Once a song has ‘locked you in’, the tinniest tweaks then make a huge difference. This is where artists use contrast to great effect – tempo, instruments, keys, volume, textures, breaks in repetition – these things can all be used to break the rhythm, and demand our attention. They convey plot twists, new characters, new feelings, different scenery. It’s trite, but this is how music is able take us on journeys. Even instrumental music tells a story. 

In case of doubt, you can see examples of this everywhere. From Led Zeppelin’s epic Stairway to Heaven, to Coltrane’s Ascension, to Four Tet’s Locked. I watched Whiplash this week, and if you haven’t seen it before (trailer here), the final scene is a brilliant example of this too. 

This is by no means limited to individual songs either. It’s what the concept album was created for. It’s why bands agonise over tracklists. It’s why DJ’s can command astronomical fees. Proper artists and DJs can stitch together multiple songs, using each song as a piece in a puzzle that’s only revealed over time. In the same way a player can use their instrument to create rhythm, repetition, and subsequent contrasts, so can a curator and a DJ – instead using whole songs as pieces, instead of instruments. 

This is why you can hear songs twice and they can sound different both times (especially true of sampling culture in hip hop – and as a side note, I watched the Stones Throw documentary this week, it’s brilliant – full film here). The context within which a song is played (what came before, what comes after) can create huge changes in emotion. Creating that context is about spotting those different contrasts, and finding comparisons to draw different tracks together. Get it right and it can be revelatory, get it wrong and… Well, it’s not nice.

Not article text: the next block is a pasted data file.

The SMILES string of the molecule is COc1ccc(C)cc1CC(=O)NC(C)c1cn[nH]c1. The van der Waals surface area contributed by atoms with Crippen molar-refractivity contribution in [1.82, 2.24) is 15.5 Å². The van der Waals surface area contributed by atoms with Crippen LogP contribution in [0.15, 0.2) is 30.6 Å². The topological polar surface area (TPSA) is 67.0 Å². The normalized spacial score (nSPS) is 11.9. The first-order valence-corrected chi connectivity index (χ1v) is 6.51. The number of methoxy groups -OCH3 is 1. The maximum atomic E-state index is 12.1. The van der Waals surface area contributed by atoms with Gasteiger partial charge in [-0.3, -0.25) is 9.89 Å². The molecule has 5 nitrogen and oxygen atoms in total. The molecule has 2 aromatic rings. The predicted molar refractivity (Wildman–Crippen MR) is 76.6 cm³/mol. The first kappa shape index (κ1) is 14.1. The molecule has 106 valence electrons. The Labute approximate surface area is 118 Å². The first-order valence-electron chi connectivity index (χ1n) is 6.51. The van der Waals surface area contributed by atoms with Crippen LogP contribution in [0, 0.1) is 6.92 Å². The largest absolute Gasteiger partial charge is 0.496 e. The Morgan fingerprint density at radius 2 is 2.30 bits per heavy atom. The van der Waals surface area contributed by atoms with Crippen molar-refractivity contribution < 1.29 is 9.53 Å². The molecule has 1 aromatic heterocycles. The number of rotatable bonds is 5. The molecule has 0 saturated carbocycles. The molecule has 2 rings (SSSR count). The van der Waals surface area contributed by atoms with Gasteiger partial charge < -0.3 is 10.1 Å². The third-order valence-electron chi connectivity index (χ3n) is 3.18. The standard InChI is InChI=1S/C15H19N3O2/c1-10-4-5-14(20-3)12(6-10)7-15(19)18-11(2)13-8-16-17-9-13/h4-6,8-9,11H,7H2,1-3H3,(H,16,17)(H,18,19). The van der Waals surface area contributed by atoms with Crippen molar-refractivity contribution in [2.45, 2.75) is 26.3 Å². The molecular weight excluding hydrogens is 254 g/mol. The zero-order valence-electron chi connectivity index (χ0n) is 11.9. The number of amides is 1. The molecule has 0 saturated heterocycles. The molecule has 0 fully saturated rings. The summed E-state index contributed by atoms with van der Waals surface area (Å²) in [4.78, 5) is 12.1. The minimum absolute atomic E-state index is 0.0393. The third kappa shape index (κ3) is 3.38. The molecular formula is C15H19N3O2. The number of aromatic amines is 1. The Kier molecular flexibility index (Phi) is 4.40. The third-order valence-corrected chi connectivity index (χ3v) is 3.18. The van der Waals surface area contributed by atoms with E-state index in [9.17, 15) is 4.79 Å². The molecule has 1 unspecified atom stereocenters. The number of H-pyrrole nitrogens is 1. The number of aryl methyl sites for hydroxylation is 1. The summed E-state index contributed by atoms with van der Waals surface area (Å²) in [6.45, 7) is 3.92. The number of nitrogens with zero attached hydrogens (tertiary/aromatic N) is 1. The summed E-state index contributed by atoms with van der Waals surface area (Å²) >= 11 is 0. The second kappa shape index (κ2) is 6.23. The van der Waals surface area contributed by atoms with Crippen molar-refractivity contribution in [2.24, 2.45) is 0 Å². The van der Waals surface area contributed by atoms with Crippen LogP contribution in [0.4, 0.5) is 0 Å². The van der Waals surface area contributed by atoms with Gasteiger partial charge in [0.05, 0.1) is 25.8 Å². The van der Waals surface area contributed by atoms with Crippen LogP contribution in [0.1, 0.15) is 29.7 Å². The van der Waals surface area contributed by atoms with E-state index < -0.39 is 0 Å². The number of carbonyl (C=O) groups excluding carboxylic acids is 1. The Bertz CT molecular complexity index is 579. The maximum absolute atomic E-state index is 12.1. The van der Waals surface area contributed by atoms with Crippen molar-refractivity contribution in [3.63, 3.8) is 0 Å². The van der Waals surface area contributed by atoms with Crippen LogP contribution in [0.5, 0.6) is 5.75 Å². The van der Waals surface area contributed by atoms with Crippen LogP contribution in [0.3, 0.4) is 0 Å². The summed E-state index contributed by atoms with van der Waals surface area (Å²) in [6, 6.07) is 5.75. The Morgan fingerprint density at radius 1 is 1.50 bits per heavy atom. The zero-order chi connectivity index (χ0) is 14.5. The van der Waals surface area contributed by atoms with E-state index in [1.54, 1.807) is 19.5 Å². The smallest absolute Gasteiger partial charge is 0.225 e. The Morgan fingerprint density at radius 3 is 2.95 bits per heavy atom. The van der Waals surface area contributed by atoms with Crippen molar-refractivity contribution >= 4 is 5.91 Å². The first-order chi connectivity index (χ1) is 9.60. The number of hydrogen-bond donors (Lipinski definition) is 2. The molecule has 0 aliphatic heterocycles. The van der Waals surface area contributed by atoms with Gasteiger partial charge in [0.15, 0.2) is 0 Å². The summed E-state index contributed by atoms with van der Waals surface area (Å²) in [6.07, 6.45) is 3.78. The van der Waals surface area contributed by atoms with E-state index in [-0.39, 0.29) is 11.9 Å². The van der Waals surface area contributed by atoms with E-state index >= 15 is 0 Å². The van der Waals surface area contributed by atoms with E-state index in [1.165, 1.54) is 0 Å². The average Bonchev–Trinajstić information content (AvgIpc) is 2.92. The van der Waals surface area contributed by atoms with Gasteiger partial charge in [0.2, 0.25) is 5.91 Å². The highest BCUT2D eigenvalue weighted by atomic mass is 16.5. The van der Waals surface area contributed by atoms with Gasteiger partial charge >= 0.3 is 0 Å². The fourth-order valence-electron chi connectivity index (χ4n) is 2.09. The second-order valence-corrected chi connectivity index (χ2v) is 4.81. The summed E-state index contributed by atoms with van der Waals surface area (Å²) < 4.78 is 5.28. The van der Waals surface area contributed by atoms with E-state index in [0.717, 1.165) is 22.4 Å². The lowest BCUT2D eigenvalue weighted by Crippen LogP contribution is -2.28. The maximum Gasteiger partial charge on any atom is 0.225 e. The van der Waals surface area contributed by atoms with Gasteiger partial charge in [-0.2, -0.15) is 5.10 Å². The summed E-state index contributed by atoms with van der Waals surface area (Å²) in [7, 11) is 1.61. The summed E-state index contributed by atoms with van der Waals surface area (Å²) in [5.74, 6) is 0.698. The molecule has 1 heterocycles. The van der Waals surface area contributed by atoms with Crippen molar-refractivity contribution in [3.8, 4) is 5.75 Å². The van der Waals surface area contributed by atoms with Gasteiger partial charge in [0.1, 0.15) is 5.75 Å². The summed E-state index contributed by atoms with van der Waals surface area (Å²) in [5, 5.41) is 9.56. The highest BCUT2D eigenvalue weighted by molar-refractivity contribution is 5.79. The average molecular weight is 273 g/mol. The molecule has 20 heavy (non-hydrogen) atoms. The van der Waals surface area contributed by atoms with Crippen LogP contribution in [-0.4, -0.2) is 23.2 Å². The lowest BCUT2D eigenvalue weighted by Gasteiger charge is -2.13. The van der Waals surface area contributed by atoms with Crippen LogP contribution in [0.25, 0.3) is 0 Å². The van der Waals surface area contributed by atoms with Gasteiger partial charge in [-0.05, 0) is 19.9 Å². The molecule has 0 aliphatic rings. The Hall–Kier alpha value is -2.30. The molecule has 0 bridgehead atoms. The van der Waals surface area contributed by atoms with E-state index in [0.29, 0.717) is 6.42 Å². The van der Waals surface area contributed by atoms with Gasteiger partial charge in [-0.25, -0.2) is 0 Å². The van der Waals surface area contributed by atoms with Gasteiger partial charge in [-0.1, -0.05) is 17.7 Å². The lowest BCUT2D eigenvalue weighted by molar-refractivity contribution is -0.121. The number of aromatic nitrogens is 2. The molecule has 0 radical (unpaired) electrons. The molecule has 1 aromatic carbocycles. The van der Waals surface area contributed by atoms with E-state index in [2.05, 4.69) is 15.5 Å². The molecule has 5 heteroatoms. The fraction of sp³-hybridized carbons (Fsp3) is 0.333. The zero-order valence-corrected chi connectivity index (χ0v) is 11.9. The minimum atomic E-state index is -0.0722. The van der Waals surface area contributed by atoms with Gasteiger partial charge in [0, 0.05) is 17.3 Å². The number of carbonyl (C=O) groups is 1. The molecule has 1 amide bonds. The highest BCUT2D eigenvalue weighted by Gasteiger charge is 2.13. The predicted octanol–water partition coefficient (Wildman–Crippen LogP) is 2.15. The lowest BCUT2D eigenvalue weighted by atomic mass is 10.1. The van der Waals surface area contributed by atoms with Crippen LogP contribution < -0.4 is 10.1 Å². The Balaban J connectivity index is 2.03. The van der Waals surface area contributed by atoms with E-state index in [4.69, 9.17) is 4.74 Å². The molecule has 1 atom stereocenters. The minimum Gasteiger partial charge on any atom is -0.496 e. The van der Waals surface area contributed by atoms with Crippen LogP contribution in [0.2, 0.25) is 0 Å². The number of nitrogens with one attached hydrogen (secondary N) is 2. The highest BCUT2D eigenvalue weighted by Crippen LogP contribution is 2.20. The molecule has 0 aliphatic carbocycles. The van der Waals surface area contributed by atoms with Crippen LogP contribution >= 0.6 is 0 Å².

All of the songs that I’ve chosen this week I hope demonstrate the power of rhythm, repetition, and contrast. 

As always, if you’ve read to here, thanks for indulging me ♥️.

– 📄 –
  1. Toto Bona Lokua – Ma Mama
  2. Ernest Ranglin – Surfin’
  3. Fatback Band – Goin’to See My Baby
  4. Kaytranada – Hot Jazzybelle
  5. Too Many Zooz – Warriors
  6. Pusha T – Numbers on the Boards
  7. Suff Daddy – I Need a Break
  8. Kraak & Smaak – Hands of Time (feat. Alxndr London)
  9. Dexter Wansel – Life on Mars
  10. Les Amazones de Guinee – Samba
  11. Gilles Peterson’s Havana Cultura Band – La Rumba Experimental (Motor City Drum Ensemble remix)
  12. The Asphodells – A Love From Outer Space (version 2)
  13. Floating Points – ARP3
  14. Four Tet – Locked
  15. Dudu Tucci – Canto A Exu
  16. Lee Gamble – Ignition Lockoff
  17. Mount Kimbie – Marilyn (Coby Sey remix)
  18. Portico Quartet – Ruins
  19. 30/70 – Nu Spring
  20. Soweto Kinch – Centricity
  21. Ben Hayes – Ala
  22. Archy Marshall – Arise Dear Brother
  23. Kid Koala – 6 Bit Blues
  24. Portishead – Only You
  25. Melanie De Biasio – Afro Blue
  26. Not Waving – 24
  27. Elisa Bee – Pulsar
  28. Lakker – Song for Rathlin
  29. Bjork – The Anchor Song
  30. Wadada Leo Smith – Seeds of a Forgotten Flower

See you on the dance floor.
Love Will Save the Day